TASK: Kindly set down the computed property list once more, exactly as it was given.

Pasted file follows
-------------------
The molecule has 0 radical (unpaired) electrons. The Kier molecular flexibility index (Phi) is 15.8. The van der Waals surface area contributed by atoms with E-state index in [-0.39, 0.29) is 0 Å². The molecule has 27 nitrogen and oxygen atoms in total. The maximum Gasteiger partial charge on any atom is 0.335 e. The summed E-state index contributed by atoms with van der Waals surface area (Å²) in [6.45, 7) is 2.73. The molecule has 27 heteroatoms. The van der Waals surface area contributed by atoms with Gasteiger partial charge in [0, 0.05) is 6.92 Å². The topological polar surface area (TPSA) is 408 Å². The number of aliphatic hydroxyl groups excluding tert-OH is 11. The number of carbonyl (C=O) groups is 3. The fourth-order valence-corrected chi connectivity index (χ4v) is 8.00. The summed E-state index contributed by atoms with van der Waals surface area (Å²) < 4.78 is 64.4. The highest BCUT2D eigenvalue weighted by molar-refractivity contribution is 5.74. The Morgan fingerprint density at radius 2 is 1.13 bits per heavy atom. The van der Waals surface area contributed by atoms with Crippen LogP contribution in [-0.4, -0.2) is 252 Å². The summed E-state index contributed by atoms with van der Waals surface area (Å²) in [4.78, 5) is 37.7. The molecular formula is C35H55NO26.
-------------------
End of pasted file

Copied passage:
The molecule has 0 radical (unpaired) electrons. The Kier molecular flexibility index (Phi) is 15.8. The van der Waals surface area contributed by atoms with E-state index in [-0.39, 0.29) is 0 Å². The molecule has 27 nitrogen and oxygen atoms in total. The maximum Gasteiger partial charge on any atom is 0.335 e. The summed E-state index contributed by atoms with van der Waals surface area (Å²) in [6.45, 7) is 2.73. The molecule has 27 heteroatoms. The van der Waals surface area contributed by atoms with Gasteiger partial charge in [0, 0.05) is 6.92 Å². The topological polar surface area (TPSA) is 408 Å². The number of aliphatic hydroxyl groups excluding tert-OH is 11. The number of carbonyl (C=O) groups is 3. The fourth-order valence-corrected chi connectivity index (χ4v) is 8.00. The summed E-state index contributed by atoms with van der Waals surface area (Å²) < 4.78 is 64.4. The highest BCUT2D eigenvalue weighted by molar-refractivity contribution is 5.74. The Morgan fingerprint density at radius 2 is 1.13 bits per heavy atom. The van der Waals surface area contributed by atoms with Crippen LogP contribution in [-0.4, -0.2) is 252 Å². The summed E-state index contributed by atoms with van der Waals surface area (Å²) in [4.78, 5) is 37.7. The molecular formula is C35H55NO26.